Inside surfing: Surfing’s upscale status a step down?


According to a front-page story in the Sunday edition of the New York Times, surfing has emerged from a counter-culture activity for beach bums and bohemians into an upscale, high-status sport like skiing and golf.

Interestingly enough, Matt Higgins, the author, writes about surfing, but says nothing about stoke, heart or soul. What he does write about are high-priced surf trips, new building development at old surf spots and yuppies with expensive SUV’s, new surfboards and all the latest technical gear getting into the water. In a nutshell: “The surfing business is booming.”

Higgins’ article appeared to be about surfing, but in reality it was about the business of surfing - perfect for a newspaper such as the N.Y. Times. Higgins had a valuable chance to write something long-lasting, informative and insightful on surfing. Too bad he missed the wave, as did the surfers he writes about and quotes. Obviously, he’s a well-meaning writer writing about something he knows little or nothing about. Real surfing is not about business. It’s about soul.

Right from the start, Higgins informs readers of expensive surfing trips such as one aboard a huge yacht in Indonesia for $10,000 a day. Of course, three square meals are included - with wine, no less - and the ability to be taxied out to the waves without even paddling.

Sadly, the surfers that catch this boat are really missing the boat of what the surfing experience is really about. Surfing isn’t about being in luxury. It’s about getting away from it. Surfing is being close to nature and the wild, not removing yourself from it.

Higgins refers to rumors of a well-known remote surfing spot in Mexico, Scorpion Bay, possibly becoming a luxury resort development appealing to wave riders. While the upscale super chic surfers Higgins writes about may think this is a progressive step forward, many “heart core” surfers feel this would be crazy and the demise of a sacred surfing spot.

Real surfers always have been, and will be, environmentally friendly. Fresh water, a few basic supplies, a good surfboard and a tent are more than enough for a surfer. The waves themselves are the real luxury.

One surf school owner from La Jolla interviewed in the Higgins piece had the audacity to say something about surfing losing its “dirt bag” image. Surfing never had a dirt bag image, at least to surfers. Anyone who would even think or say surfers had a dirt bag image certainly never spent any time at the beach.

For starters, there is no dirt at the beach, only sand. Surfing is clean and refreshing, many consider it sacred. Heart core surfers sometimes think some surf school owners, surf clothing corporations like Quicksilver, and marketing agencies including Surfer and Surfing magazines that usurp surfing are the real dirt baggers for exploiting and making a business out of surfing.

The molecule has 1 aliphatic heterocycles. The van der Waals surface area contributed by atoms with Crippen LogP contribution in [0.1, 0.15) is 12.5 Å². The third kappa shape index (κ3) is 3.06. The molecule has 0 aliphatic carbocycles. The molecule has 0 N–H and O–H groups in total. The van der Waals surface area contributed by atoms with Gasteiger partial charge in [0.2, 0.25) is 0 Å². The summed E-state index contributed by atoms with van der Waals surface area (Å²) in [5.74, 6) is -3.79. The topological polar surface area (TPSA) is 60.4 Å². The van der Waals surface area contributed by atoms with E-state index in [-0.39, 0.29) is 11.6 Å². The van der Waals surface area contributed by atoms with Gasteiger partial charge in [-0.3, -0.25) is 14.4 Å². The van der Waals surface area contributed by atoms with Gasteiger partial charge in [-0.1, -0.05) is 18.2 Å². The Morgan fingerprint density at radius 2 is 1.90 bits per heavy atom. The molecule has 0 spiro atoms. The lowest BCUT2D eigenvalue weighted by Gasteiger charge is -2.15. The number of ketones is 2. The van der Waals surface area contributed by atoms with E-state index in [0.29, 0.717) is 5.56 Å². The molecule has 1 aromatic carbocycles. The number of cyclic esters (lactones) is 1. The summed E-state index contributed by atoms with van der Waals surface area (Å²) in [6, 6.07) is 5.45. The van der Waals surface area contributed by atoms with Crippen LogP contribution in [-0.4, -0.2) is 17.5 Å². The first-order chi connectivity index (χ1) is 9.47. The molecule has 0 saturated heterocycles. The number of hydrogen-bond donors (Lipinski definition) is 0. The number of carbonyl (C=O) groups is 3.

Real surfers respect the surfers who came before them. Without the so-called beach bums and bohemian surfers of the past, there would be no surfing in the present - At least not how the upscale surfer knows surfing today.

Real surfers respect that somebody first put a fin on a surfboard, pioneered new surfboard materials and experimented with surfboard design to a science. The good surfboards we ride today are built on the heart, and hard work, of yesterday’s surfers. Of course, being “bohemian surfboard shapers” was less for profit and more for love-what a concept.

Talk about past surfers being beach bums? Would a beach bum get in a small boat, travel across dangerous waters with little supplies and a lot of faith just to find a better wave or new surfing spot? Get to a distant uninhabited land, hike for miles over parched terrain and through thick lush jungles blazing a trail only with a small machete and a large amount of pioneer spirit?

No. The past surfers were not beach bums. They were explorers who came, saw, and pointed the way for all future surfers without leaving much more than a few temporary tracks in the sand. Like the bohemians of the past, surfers were never beach bums. They just heard a different beat of the drum and followed it. Now, we follow them.

Higgins goes on to write about surfing being a great place to do business. He relates in San Diego the surfer next to you could be a millionaire, a judge or an executive. One San Diego real estate consultant/surfer he uses as an example “trolls” the lineups for new business, and “it pays off.” A heart core surfer surfs to free his mind from business, to purify, clean and give it a rest. By relaxing, the mind has time to rejuvenate, become stronger and think have clearly about life, including business, once back on shore. It could be said if you’re thinking about business while surfing, perhaps you have no business surfing.

While surfing may be a billion-dollar business, its real value comes not from money but rather from the soul on which no price can be placed. Suffice it to say upscale surfers of today would be wise to learn from the so called counter-culture, beach bum, bohemian surfers of the past; for he who thinks all that glitters is diamonds and gold has yet to truly see the dazzling sparkle of the ocean waves.